Photo by Samuel Zeller on Unsplash

Undertow

my sands are shifting

and the tides

always the same but

look at the minutiae

different every time

so how

do you justify or feel safe

always, it vibrates

buzzing with life or at

mechanical pace

like the train rattles by my place

at night, dark speedthought tangles trace

catch and drag

that undertow when sleep

is lying backwards

underwater and

looking up at the light

nowhere else to hide

and no place to return to

do, do, do, do

ideas massed like kelp piles, stinking high

how do I…

where is, why,

just write.

Life update!

Dear Clairvetica friends and fans

It’s been a while since I posted one of these. Probably the last one was my New Year goals. A few big changes on the horizon for me.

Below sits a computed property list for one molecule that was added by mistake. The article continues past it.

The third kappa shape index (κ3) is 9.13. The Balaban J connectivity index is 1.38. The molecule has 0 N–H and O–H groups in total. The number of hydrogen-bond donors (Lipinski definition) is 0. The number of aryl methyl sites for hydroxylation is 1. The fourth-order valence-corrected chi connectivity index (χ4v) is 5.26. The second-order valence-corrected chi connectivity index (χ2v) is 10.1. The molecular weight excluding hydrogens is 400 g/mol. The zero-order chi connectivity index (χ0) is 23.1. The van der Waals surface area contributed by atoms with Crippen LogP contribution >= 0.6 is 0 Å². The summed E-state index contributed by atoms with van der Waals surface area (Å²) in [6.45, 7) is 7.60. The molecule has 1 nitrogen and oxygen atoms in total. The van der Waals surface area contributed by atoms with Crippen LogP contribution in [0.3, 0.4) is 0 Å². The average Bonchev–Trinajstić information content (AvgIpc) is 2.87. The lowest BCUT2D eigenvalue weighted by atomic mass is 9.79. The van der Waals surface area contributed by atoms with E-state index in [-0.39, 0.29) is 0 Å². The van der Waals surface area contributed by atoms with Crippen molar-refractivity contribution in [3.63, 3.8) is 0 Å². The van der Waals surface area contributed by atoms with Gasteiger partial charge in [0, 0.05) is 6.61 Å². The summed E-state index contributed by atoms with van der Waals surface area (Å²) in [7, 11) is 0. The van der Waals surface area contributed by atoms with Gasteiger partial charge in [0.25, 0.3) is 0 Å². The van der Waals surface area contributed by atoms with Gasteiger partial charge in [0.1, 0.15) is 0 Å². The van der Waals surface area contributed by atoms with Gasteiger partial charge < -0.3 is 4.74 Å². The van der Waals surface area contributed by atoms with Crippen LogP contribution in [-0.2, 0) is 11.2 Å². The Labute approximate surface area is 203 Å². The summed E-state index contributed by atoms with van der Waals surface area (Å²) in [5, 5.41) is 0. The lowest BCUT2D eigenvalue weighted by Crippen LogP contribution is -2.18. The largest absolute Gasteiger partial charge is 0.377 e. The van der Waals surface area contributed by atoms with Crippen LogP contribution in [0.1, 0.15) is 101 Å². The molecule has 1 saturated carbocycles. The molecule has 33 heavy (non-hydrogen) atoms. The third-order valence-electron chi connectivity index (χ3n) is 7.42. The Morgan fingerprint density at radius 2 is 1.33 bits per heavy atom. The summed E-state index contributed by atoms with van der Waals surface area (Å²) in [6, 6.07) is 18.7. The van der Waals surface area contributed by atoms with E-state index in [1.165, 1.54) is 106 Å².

I will be leaving Switzerland this month. You may have got an inkling of this if you’ve been reading my poems closely. I am very sad to leave and there is so much about this country and my life here for the past 5+ years that I will miss. It’s the place my second child was born, where I started this blog, where I stumbled on the poetry month, which was a gateway to becoming a poet (a label I now wear with pride), where I visited all of Switzerland’s 26 cantons in 52 weeks . It’s where I started running and rejoined the full-time workforce after taking maternity leaves/freelancing.

However, I’m also excited to see what it’s like to “repatriate” myself back in Australia. And I guess you’ll come on that journey with me in the coming months.